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Eric Charry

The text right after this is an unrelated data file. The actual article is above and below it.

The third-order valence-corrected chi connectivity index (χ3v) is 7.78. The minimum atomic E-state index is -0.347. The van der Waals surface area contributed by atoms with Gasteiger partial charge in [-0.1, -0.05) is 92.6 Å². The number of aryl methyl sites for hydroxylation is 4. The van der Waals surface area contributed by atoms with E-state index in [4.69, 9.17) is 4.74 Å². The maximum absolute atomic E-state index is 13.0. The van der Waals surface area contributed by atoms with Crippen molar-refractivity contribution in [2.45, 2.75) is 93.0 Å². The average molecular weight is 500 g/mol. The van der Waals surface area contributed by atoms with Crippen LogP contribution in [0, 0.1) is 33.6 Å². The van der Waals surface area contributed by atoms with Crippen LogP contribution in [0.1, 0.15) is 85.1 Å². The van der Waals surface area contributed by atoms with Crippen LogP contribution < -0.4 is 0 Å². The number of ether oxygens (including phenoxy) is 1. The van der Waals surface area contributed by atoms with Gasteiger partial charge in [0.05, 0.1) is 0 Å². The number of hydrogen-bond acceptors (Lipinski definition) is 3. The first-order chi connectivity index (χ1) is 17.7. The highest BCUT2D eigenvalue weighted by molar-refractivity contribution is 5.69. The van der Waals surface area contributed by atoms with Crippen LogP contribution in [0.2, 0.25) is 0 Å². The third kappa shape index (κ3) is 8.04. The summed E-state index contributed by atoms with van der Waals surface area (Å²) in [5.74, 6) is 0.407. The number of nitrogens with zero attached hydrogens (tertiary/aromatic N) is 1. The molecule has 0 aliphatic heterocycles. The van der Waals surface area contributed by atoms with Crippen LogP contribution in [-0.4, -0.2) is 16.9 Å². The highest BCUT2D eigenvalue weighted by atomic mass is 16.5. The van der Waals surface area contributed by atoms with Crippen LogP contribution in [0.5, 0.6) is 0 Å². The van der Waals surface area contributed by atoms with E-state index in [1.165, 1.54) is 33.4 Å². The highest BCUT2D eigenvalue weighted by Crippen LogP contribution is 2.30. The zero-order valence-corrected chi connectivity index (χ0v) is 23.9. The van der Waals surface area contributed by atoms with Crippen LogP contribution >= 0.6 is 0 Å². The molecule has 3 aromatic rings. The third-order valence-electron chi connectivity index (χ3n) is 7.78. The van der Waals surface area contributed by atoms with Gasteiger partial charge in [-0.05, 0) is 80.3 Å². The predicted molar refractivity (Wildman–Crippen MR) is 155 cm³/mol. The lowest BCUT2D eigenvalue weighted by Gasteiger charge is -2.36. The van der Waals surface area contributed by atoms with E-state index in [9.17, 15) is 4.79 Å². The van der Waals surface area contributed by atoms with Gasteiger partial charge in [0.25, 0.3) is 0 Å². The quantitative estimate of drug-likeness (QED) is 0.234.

Funeral ceremonies are important social events in Dagaaba society. The funeral is by far the largest public ritual of the Dagaaba, celebrating and effecting the passage of a dead person’s spirit into the state of ancestorhood. Central in the organization and performance of Dagaaba funerals is the gyil, a wooden frame xylophone tuned to an anhemitonic pentatonic scale. Beginning from the announcement of death in a community to the performance of all important rituals, gyil music does not only mark the temporal structures of the funeral event but also defines and shapes it. The music that the gyil performs for the funeral is called kuurbine, a Dagaare word which literally means funeral dance music. Without the performance of kuurbine, the Dagaaba strongly assert that there cannot be a funeral ceremony. Beyond its normative role of accompanying the funeral proceedings, the Dagaaba ascribe much emotional functions to kuurbine music. The music is attributed with the power to evoke strong emotions in funeral participants. Drawing from ethnographic fieldwork conducted among the Dagaaba in Nandom between November 2010 and June 2014, this dissertation examines the nature and purpose of kuurbine music in Dagaaba funerary rituals. It examines the processes by which musical forms become invested with emotion and, therefore, meaning. Kuurbine music embodies the very essence of mourning in Dagaaba society. It induces collective musicking, dancing, and wailing among the funeral audience that enables individual loss to become a communal affair, an affair that reinforces and strengthens people’s commitment to the communities in which they belong.



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